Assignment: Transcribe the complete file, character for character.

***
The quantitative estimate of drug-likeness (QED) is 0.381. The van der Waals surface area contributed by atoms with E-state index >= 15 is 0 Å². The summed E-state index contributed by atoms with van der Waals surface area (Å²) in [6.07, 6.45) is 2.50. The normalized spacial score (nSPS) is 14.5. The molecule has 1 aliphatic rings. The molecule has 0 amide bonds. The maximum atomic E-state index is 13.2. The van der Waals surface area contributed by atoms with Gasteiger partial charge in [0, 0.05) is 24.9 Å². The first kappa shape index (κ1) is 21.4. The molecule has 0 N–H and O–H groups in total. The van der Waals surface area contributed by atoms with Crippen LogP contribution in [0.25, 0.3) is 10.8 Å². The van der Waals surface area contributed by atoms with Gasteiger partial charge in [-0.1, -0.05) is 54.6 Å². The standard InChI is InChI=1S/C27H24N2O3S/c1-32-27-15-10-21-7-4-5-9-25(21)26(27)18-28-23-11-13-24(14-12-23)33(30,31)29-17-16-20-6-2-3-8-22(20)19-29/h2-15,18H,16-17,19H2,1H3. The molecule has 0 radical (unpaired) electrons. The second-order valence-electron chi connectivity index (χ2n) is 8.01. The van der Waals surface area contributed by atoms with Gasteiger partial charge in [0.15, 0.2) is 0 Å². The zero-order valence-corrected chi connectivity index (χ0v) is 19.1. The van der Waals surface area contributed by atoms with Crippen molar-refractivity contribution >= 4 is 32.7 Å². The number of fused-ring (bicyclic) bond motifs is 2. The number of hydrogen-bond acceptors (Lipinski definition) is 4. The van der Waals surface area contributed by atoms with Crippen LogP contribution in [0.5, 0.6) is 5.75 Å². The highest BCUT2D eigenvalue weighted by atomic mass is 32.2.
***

The quantitative estimate of drug-likeness (QED) is 0.381. The van der Waals surface area contributed by atoms with E-state index >= 15 is 0 Å². The summed E-state index contributed by atoms with van der Waals surface area (Å²) in [6.07, 6.45) is 2.50. The normalized spacial score (nSPS) is 14.5. The molecule has 1 aliphatic rings. The molecule has 0 amide bonds. The maximum atomic E-state index is 13.2. The van der Waals surface area contributed by atoms with Gasteiger partial charge in [0, 0.05) is 24.9 Å². The first kappa shape index (κ1) is 21.4. The molecule has 0 N–H and O–H groups in total. The van der Waals surface area contributed by atoms with Crippen LogP contribution in [0.25, 0.3) is 10.8 Å². The van der Waals surface area contributed by atoms with Gasteiger partial charge in [-0.1, -0.05) is 54.6 Å². The standard InChI is InChI=1S/C27H24N2O3S/c1-32-27-15-10-21-7-4-5-9-25(21)26(27)18-28-23-11-13-24(14-12-23)33(30,31)29-17-16-20-6-2-3-8-22(20)19-29/h2-15,18H,16-17,19H2,1H3. The molecule has 0 radical (unpaired) electrons. The second-order valence-electron chi connectivity index (χ2n) is 8.01. The van der Waals surface area contributed by atoms with Gasteiger partial charge in [0.15, 0.2) is 0 Å². The zero-order valence-corrected chi connectivity index (χ0v) is 19.1. The van der Waals surface area contributed by atoms with Crippen molar-refractivity contribution >= 4 is 32.7 Å². The number of fused-ring (bicyclic) bond motifs is 2. The number of hydrogen-bond acceptors (Lipinski definition) is 4. The van der Waals surface area contributed by atoms with Crippen LogP contribution in [0.5, 0.6) is 5.75 Å². The highest BCUT2D eigenvalue weighted by atomic mass is 32.2.